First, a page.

By Linh Tat
UNION CITY — James Logan High School, one of California's largest campuses, will be led next year by a woman known to implement "small learning communities" that provide more personal school experiences for students.
Amy McNamara-Furtado, current principal of San Leandro High, will take over at Logan beginning July 1. The administrator beat out 51 other applicants for the position, which will be vacated at the end of this month by retiring Principal Judy Billingsley.
McNamara-Furtado said she was drawn to Logan because, like San Leandro High, it has a diverse student population. The idea of leading the state's 19th largest high school also appealed to her, she said.
"Four thousand students is a big challenge, but one I think I'm ready for. It seemed the next logical step for me," said McNamara-Furtado, who was hired as an assistant principal for San Leandro High in 2001 and became its top administrator five years ago.
She taught social studies and English at American High in Fremont from 1996 to 2001. Before that, she was a high school teacher in New Mexico and spent two years in Thailand as a participant in Harvard University's WorldTeach program.
Jonathan Sherr, chairman of the social studies department at San Leandro High and president of the teachers union, praised his outgoing principal for her efforts to close the achievement gap. During her tenure as principal, the school started several "small learning communities," including an arts and media academy and a social justice academy.
"She's very well liked here, both by the staff as well as the kids. She's got an open-door policy in her office. ... She sees the students whenever she needs to. She's really made this a welcoming place for the community, the parents," Sherr said.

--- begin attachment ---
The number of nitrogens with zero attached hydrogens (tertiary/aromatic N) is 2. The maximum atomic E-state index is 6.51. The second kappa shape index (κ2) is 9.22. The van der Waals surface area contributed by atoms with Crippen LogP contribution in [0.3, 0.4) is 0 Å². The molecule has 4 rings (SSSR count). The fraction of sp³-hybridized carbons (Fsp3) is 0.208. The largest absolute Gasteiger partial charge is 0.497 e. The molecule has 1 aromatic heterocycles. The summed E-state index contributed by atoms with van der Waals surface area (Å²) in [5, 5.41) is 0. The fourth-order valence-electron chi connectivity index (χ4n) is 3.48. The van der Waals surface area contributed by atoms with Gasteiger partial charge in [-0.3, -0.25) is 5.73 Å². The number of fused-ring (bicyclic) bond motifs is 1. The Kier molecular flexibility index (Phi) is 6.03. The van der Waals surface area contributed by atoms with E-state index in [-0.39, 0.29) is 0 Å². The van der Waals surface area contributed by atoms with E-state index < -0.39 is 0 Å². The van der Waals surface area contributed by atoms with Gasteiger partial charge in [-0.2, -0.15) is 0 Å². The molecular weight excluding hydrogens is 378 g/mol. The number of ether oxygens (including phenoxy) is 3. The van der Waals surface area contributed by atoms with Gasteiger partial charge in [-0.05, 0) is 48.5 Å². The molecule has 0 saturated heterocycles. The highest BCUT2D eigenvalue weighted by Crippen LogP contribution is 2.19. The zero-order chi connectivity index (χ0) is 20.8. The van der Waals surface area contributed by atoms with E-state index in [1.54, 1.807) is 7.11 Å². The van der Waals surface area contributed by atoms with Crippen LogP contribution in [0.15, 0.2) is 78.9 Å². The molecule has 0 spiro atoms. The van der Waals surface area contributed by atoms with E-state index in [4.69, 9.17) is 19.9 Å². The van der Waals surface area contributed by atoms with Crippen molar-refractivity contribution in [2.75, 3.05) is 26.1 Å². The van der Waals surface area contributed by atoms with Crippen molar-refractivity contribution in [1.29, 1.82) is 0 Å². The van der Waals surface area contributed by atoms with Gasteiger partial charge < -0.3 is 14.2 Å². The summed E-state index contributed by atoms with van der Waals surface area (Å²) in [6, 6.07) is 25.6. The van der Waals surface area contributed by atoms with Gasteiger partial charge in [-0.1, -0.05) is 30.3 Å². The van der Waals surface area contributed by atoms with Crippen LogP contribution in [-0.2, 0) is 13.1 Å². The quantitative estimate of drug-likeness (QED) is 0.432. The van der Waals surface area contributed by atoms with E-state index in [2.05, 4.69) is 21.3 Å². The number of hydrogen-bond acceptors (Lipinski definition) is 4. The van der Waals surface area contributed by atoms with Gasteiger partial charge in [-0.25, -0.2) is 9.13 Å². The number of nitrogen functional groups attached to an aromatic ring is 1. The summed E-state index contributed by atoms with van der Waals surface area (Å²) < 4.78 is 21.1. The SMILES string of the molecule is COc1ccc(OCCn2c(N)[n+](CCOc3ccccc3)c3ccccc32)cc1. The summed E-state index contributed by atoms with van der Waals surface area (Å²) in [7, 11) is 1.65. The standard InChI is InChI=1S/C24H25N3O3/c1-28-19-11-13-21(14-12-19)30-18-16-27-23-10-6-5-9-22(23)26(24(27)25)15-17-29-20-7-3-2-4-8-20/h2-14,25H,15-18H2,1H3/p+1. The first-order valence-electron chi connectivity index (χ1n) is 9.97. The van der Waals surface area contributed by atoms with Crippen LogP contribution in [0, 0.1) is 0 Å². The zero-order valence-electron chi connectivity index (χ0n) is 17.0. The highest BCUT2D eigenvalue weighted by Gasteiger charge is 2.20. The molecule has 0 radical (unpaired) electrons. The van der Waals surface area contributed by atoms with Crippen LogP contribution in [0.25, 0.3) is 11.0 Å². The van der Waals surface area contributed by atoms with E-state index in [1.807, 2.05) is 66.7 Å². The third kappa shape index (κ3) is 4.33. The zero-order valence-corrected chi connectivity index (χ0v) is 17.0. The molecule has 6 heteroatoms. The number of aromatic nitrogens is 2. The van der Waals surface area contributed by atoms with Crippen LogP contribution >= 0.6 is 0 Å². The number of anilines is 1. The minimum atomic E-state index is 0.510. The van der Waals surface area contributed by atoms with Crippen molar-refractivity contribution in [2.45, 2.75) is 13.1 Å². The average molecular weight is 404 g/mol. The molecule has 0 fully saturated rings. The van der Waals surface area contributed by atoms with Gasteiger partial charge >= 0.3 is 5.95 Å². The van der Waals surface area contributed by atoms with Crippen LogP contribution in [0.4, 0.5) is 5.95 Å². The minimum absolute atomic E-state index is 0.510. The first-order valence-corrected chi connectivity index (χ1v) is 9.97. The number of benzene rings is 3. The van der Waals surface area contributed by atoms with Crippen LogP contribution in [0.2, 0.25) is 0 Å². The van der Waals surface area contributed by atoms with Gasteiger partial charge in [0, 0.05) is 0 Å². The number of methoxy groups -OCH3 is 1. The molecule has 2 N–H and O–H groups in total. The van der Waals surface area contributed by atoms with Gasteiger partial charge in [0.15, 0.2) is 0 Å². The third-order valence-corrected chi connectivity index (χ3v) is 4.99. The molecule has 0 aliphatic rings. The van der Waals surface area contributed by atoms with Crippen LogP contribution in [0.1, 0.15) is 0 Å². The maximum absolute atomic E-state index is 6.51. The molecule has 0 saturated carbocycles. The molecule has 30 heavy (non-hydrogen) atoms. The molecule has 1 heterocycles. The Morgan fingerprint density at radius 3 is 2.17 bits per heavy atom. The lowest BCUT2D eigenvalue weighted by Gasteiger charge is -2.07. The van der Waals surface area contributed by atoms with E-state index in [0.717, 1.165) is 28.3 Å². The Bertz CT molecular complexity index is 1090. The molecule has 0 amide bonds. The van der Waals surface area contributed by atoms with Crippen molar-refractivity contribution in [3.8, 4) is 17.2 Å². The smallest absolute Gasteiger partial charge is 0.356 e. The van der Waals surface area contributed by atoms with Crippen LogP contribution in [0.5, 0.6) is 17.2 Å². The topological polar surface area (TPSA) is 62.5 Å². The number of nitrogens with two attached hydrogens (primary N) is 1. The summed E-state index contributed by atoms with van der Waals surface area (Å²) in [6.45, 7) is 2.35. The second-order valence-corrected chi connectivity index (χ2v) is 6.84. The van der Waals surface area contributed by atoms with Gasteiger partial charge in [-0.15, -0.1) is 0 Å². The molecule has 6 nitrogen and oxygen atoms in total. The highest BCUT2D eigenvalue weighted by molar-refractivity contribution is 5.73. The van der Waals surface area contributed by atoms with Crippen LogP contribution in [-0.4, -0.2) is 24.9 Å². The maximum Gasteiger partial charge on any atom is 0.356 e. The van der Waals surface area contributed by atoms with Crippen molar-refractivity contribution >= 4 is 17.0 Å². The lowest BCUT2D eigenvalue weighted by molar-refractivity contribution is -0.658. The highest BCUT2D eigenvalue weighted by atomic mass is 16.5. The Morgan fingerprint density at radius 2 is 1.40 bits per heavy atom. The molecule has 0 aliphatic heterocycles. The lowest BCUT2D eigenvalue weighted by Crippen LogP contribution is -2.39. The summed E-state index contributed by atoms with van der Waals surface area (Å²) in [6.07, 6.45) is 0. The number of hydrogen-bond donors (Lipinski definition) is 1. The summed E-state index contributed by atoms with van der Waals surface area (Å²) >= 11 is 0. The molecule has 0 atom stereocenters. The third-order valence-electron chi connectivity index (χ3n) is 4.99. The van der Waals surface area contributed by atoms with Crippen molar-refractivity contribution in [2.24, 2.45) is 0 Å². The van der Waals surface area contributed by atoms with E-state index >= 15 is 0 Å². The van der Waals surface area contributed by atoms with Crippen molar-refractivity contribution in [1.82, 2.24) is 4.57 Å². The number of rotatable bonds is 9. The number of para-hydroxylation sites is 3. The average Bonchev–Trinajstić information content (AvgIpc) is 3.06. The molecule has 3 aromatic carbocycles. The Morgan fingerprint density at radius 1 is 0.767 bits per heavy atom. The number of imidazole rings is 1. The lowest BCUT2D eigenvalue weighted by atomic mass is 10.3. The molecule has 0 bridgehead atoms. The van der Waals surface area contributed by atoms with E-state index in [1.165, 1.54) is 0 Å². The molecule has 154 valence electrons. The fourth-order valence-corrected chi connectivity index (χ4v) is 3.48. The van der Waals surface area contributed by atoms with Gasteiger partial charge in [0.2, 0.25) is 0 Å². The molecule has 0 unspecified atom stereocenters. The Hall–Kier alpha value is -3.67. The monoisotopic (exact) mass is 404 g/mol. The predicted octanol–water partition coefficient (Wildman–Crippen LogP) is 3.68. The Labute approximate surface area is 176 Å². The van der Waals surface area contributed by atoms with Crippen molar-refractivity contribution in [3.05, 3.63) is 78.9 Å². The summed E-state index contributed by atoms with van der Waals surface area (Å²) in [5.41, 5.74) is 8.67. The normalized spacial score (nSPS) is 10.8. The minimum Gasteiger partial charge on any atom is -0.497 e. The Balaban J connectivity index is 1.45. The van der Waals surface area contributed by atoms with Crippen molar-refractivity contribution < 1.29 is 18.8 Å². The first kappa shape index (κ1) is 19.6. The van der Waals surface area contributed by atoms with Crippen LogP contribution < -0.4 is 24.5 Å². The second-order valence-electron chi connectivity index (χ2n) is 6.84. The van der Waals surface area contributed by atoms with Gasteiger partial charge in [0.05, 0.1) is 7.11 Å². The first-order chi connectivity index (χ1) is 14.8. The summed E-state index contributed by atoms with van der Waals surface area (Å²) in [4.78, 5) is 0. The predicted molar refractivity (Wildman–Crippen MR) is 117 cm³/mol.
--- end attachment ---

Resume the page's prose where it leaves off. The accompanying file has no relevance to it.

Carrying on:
New Haven community members involved in the selection process also noted her work in forming a parent equity group in San Leandro that brought diversity to the school's parent leadership.
Despite praise from individuals familiar with her work, McNamara-Furtado's latest appointment was not without controversy.
The New Haven school board on Tuesday approved her appointment, along with a number of other recommended personnel actions, in a 3-2 vote.
Because all personnel actions were voted upon in one motion, it's unclear whether Trustee Michelle Matthews' "no" vote was in reference to McNamara-Furtado. Matthews would not comment on her vote after the meeting.
Trustee Gwen Estes said she cast a dissenting vote because she objected to the appointments process. A panel of district parents, employees and administrators recommended candidates to the superintendent, who forwarded a final name to the school board. But trustees never had an opportunity to review the finalist's resume or to interview her before being asked to approve her appointment, Estes said.
"It was just a name on a piece of paper," Estes said. "I don't have anything positive or negative to say (about McNamara-Furtado). With all the issues Logan faces, I really wanted to know what this person brings to the table."
Trustee Kevin Harper said while the board appoints the superintendent, other district hires are decided by the superintendent. New employees are presented as part of a list of staff-recommended personnel actions, which generally are approved by governing boards as a matter of formality without discussion.
"It's true that in some districts, some boards and some superintendents work so there's more or less sharing of information, but it's absolutely well-defined that that's the superintendent's role (to decide whom to hire)," Harper said. "If the board wanted to play an active role, I'm sure the superintendent would be happy to share information with us. "... We hired her for her expertise to make those kinds of decisions — hiring the right people for positions."
McNamara-Furtado, who did not attend the board meeting, said her goal for the 2009-10 year is to familiarize herself with the Logan community.
"I imagine next year will be a lot of listening and watching to support the work that's already under way. And then, as I really get to know the staff, work closely to implement the five-year plan for Logan," she said.
A native of Albuquerque, N.M., McNamara-Furtado graduated from the University of New Mexico and received her master's degree from Cal State Hayward (now Cal State East Bay). She lives in San Leandro.